The NCAA is joined by 11 top conferences in the suit against claims by a group of current and former student-athletes. File Photo by Gary C. Caskey/UPI | License Photo
Dec. 16 (UPI) -- The U.S. Supreme Court agreed Wednesday to hear an antitrust case in collegiate athletics that could ultimately lead to schools paying student-athletes in a radical change of the traditional business model.
The court said it will hear an appeal from the NCAA stemming from a decision in May that ruled the collegiate sports governing body violates antitrust laws by limiting compensation for student-athletes.
The NCAA has argued the lower court ruling would further blur "the traditional line between college and professional athletes" and that its rules already allow for competitive equity and make clear the distinctions between amateur and professional athletes.
The NCAA is joined by 11 top conferences in the suit against claims by a group of current and former student-athletes who say they're barred from earning money from their "name, image and likeness."
"We are pleased the U.S. Supreme Court will review the NCAA's right to provide student-athletes with the educational benefits they need to succeed in school and beyond," NCAA Chief Legal Officer Donald Remy said in a statement.
The justices on Wednesday also agreed to hear a related appeal on the issue from the NCAA's five "power" leagues -- the Big Ten, Big 12, Atlantic Coast Conference, Pac-12 and Southeastern Conference.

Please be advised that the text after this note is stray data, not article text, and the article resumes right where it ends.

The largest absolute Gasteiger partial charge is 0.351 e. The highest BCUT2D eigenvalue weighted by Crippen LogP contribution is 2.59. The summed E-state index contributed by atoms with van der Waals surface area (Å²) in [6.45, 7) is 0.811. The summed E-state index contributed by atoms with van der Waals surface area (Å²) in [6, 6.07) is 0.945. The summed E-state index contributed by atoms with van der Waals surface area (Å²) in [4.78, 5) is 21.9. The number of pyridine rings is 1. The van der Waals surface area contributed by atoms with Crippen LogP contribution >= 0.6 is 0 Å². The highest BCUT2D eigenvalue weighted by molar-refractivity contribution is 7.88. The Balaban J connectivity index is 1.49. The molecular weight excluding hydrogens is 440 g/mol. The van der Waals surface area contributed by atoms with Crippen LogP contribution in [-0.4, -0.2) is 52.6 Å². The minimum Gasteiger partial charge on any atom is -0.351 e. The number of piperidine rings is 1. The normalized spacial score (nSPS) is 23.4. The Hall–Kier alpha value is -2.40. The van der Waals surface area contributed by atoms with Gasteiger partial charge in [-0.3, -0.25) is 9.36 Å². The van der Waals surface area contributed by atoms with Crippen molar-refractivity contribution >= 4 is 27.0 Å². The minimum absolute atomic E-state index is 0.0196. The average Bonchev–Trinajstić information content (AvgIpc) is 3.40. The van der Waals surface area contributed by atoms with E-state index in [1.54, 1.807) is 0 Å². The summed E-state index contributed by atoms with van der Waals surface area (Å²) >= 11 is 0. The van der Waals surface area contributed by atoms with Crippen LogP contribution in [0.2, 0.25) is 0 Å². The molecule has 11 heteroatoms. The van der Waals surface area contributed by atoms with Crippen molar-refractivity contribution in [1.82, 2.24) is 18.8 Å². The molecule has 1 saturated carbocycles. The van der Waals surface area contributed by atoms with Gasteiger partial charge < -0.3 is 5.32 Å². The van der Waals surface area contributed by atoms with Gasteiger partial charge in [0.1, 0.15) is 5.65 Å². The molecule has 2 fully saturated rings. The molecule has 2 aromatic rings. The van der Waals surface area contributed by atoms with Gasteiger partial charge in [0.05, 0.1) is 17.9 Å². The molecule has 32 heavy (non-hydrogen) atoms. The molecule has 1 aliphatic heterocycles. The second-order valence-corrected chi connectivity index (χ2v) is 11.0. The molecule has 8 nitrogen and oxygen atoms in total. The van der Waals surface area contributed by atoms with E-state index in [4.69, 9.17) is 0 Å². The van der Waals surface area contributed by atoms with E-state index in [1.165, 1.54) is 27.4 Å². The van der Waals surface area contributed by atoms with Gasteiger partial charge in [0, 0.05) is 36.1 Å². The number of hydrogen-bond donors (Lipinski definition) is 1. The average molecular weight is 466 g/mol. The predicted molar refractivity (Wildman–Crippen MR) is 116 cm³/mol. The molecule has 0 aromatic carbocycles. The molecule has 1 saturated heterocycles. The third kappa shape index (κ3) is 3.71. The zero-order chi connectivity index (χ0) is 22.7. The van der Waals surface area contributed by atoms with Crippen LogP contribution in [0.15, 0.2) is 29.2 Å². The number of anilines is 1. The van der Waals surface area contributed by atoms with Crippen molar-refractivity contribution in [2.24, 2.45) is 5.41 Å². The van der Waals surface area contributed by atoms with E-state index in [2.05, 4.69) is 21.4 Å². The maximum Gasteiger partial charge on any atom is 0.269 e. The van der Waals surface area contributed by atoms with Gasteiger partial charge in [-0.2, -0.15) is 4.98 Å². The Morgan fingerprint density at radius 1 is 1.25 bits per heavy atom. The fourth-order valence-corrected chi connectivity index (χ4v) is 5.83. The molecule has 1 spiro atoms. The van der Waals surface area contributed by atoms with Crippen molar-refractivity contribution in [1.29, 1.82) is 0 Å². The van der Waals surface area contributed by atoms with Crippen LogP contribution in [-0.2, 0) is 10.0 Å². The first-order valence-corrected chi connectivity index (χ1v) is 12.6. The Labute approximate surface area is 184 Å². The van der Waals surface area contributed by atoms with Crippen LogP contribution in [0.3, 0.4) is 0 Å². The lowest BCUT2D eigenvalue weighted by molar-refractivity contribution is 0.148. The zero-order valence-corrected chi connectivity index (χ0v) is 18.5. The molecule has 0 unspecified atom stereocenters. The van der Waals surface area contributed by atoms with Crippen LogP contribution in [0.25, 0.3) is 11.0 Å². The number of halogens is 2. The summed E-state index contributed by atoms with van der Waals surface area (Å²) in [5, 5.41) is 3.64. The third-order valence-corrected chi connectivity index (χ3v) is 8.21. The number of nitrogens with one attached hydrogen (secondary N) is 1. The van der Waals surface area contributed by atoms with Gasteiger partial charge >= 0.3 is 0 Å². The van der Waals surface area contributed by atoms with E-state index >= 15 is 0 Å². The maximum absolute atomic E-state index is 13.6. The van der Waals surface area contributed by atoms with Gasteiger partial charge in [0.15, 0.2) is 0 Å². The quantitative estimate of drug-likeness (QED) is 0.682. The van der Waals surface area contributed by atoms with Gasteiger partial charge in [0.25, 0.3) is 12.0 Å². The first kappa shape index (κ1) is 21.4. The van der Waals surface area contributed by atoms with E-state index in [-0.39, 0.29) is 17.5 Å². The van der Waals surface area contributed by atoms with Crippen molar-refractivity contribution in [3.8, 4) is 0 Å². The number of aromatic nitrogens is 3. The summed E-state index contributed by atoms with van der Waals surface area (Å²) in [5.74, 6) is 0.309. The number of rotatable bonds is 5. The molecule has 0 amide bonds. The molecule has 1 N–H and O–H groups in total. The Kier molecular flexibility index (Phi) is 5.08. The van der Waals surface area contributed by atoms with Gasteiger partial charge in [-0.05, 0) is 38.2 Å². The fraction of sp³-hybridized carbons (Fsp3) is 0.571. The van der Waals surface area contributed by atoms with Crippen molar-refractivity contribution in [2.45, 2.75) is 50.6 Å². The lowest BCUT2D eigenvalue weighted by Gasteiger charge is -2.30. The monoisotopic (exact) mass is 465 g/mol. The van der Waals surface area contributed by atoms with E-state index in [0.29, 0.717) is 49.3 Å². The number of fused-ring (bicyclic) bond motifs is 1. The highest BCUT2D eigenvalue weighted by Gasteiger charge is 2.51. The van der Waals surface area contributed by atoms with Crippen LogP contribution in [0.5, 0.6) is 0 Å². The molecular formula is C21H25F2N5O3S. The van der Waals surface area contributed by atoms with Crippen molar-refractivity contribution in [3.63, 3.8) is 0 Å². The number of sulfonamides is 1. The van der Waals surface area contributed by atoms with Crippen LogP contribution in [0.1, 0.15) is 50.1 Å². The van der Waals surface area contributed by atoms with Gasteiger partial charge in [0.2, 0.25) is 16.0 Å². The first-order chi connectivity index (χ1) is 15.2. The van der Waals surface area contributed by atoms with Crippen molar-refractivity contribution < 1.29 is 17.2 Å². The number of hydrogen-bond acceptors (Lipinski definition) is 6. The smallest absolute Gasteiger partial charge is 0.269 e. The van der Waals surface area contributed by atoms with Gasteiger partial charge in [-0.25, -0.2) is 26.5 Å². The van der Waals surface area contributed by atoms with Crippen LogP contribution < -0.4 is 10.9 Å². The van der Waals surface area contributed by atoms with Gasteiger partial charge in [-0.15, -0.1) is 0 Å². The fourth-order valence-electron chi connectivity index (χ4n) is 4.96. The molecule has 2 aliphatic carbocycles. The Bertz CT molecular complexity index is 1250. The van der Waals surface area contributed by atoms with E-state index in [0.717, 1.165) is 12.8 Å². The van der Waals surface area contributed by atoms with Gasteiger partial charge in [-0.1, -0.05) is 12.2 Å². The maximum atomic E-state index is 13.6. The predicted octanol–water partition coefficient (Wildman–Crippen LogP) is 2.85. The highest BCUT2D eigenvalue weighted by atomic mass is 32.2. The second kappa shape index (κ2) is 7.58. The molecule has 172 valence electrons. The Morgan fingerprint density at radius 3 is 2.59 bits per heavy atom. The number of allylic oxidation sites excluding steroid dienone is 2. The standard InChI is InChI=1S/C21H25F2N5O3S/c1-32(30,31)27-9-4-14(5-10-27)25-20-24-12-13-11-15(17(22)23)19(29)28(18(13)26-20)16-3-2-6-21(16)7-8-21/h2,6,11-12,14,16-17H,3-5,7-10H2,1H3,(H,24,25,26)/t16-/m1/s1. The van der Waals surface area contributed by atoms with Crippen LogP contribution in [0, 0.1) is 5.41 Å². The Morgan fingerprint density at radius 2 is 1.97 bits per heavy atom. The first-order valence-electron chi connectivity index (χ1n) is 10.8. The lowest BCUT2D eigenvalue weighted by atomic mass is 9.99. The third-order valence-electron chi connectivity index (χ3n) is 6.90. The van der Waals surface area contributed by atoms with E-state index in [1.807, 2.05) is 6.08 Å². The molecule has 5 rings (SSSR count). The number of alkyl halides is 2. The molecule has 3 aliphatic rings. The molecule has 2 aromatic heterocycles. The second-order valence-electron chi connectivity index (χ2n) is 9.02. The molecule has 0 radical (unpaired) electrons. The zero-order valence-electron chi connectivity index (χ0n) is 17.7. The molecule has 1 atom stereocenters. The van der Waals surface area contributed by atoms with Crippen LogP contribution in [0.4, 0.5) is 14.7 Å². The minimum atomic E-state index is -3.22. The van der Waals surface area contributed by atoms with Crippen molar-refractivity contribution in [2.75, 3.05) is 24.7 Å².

The issue of compensation for collegiate athletes has long been contentious and controversial.
The NCAA agreed last year to begin changing its rules to allow athletes to benefit financially from their name and likeness, but ongoing legal challenges have continued to move through the courts seeking a legal ruling on the matter. The NCAA is seeking to defend its rights to limit player compensation.
The NCAA's board of governors recommended at the time that the rule changes be made across all three divisions of competition by the start of 2021.
"I think it would be hard to overstate the potential significance of it for a number of reasons, primarily because it is so rare for the Supreme Court to hear any cases involving the sports industry, much less college sports," Gabe Feldman, Tulane University's associate provost for NCAA compliance and director of the Tulane Sports Law Program, said.